Science and the suburban spirit: The eighth Walter Murdoch lecture delivered at Murdoch University on 19 September 1981
Evans, L.T. (1981) Science and the suburban spirit: The eighth Walter Murdoch lecture delivered at Murdoch University on 19 September 1981. Walter Murdoch Lecture Series . pp. 1-17.
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Although Walter Murdoch's essays ranged widely, he rarely mentioned science. The word does not, for example, appear in the index of his Collected Essays. Yet his spirited campaign against the suburban spirit, "the everlasting enemy" as he called it, is as pertinent for science today as it was for other influences on our lives in Murdoch's time, and I am mindful of his injunction not to acquiesce, but to growl!
Walter Murdoch was, however, too wily to be trapped into defining just what he meant by "the suburban spirit." One of the older (1668) usages of suburban in the Oxford Dictionary refers to "inferior, debased and especially licentious habits of life", but that isn't what worried Murdoch. His everlasting enemy was, rather, all "crabb'd and confined" imagination, mediocrity of spirit, submission to authority and lack of adventurousness. It was adventures of the mind, not of the body, that concerned him, for as he said "I never yet harpooned a whale", although he bagged many other targets. Mine this evening is our management of science.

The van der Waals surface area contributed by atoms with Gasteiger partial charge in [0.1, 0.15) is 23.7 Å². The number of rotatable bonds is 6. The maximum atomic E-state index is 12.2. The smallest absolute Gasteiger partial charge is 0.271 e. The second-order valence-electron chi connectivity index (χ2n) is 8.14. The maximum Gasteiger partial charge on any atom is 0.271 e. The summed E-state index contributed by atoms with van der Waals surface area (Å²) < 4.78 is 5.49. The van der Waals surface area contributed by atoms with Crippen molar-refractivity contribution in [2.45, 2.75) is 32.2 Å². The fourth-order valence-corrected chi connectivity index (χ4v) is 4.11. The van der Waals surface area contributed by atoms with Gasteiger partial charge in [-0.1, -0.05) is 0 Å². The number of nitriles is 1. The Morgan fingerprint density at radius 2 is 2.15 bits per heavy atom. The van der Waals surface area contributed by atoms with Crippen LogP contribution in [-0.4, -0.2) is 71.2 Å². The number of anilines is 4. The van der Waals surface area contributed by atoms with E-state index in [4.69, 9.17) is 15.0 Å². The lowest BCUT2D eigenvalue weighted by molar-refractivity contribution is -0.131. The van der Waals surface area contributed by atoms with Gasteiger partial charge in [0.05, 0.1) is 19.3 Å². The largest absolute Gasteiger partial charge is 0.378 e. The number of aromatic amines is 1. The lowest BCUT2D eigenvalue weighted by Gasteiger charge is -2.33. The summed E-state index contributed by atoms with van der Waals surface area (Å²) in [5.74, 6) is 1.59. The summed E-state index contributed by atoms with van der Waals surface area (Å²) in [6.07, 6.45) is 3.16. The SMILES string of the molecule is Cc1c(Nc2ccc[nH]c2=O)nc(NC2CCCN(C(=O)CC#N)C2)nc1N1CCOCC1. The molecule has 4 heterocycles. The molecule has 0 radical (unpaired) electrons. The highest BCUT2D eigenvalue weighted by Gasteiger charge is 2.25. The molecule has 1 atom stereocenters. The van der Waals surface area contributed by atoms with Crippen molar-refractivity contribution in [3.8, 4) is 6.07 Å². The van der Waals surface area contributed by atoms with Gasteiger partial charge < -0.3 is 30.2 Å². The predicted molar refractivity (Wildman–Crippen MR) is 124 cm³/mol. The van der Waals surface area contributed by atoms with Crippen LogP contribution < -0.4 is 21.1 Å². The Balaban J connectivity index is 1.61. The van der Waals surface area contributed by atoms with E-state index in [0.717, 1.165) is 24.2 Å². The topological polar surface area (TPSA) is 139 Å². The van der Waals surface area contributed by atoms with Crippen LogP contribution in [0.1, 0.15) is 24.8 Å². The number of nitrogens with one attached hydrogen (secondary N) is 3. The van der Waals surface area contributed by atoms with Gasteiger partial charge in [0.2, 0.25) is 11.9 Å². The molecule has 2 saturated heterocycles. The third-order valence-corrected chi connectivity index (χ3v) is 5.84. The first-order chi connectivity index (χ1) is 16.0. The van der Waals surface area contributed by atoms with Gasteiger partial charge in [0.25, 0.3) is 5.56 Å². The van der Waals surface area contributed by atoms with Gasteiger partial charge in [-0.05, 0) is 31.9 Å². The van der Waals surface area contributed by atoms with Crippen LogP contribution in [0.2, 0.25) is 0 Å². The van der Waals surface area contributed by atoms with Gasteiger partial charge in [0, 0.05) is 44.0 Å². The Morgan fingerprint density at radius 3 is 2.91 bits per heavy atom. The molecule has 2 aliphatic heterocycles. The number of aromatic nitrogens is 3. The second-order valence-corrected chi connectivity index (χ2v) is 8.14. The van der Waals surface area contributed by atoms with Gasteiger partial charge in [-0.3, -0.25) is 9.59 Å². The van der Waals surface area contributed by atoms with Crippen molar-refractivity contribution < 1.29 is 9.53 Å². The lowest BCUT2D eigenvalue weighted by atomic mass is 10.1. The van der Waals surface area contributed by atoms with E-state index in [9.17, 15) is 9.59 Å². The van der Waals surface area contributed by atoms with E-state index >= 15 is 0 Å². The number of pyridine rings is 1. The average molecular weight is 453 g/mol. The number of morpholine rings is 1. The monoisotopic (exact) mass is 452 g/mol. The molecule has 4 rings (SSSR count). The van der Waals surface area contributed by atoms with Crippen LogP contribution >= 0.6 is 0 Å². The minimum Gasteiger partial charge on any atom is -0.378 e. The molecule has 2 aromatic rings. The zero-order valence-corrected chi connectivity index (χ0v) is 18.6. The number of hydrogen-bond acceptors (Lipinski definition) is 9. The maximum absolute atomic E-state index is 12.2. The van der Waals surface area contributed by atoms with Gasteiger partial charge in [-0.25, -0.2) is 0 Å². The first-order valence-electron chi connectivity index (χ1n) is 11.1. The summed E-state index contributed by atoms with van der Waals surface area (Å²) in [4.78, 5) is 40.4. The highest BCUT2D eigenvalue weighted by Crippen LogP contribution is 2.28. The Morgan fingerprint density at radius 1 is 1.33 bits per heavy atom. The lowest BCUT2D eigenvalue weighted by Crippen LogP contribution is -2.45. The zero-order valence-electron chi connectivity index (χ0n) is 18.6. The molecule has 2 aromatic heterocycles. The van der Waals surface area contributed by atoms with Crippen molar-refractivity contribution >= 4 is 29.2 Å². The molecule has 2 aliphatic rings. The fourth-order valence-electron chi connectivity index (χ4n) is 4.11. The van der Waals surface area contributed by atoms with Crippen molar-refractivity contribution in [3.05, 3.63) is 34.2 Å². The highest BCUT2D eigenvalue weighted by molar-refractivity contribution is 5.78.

My particular concern is that as science grows and spreads its influence ever more widely in our lives, it too is being suburbanized to the point where it deters the original, protects the mediocre, tempts its practitioners to find false contexts for their research, and leads its managers to believe they have solved a problem when they have identified it. The front garden of science is being made increasingly orderly and productive, filled with Francis Bacon's "experiments of fruit". But what of his "experiments of light", do they still thrive in a chaotic back garden, out of sight?
|Publisher:||Murdoch University, Perth, Western Australia|
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